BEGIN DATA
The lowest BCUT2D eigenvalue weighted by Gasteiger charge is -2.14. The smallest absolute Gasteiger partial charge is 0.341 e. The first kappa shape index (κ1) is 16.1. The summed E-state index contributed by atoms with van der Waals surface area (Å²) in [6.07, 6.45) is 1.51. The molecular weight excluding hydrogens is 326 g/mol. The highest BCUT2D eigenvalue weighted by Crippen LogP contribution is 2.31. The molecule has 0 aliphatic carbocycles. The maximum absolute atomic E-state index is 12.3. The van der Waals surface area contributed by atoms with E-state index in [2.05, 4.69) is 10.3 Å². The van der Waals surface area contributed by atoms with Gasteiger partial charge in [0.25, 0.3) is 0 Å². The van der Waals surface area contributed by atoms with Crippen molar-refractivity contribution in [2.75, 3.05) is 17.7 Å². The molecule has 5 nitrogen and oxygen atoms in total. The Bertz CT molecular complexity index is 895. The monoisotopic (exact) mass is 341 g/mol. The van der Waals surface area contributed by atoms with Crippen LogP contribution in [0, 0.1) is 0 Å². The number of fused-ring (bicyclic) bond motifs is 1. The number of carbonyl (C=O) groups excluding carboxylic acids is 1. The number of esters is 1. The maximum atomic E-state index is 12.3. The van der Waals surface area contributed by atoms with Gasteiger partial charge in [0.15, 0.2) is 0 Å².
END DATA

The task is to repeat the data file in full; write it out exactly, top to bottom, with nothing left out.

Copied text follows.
The lowest BCUT2D eigenvalue weighted by Gasteiger charge is -2.14. The smallest absolute Gasteiger partial charge is 0.341 e. The first kappa shape index (κ1) is 16.1. The summed E-state index contributed by atoms with van der Waals surface area (Å²) in [6.07, 6.45) is 1.51. The molecular weight excluding hydrogens is 326 g/mol. The highest BCUT2D eigenvalue weighted by Crippen LogP contribution is 2.31. The molecule has 0 aliphatic carbocycles. The maximum absolute atomic E-state index is 12.3. The van der Waals surface area contributed by atoms with E-state index in [2.05, 4.69) is 10.3 Å². The van der Waals surface area contributed by atoms with Gasteiger partial charge in [0.25, 0.3) is 0 Å². The van der Waals surface area contributed by atoms with Crippen molar-refractivity contribution in [2.75, 3.05) is 17.7 Å². The molecule has 5 nitrogen and oxygen atoms in total. The Bertz CT molecular complexity index is 895. The monoisotopic (exact) mass is 341 g/mol. The van der Waals surface area contributed by atoms with Crippen LogP contribution in [0, 0.1) is 0 Å². The number of fused-ring (bicyclic) bond motifs is 1. The number of carbonyl (C=O) groups excluding carboxylic acids is 1. The number of esters is 1. The maximum atomic E-state index is 12.3. The van der Waals surface area contributed by atoms with Gasteiger partial charge in [0.15, 0.2) is 0 Å².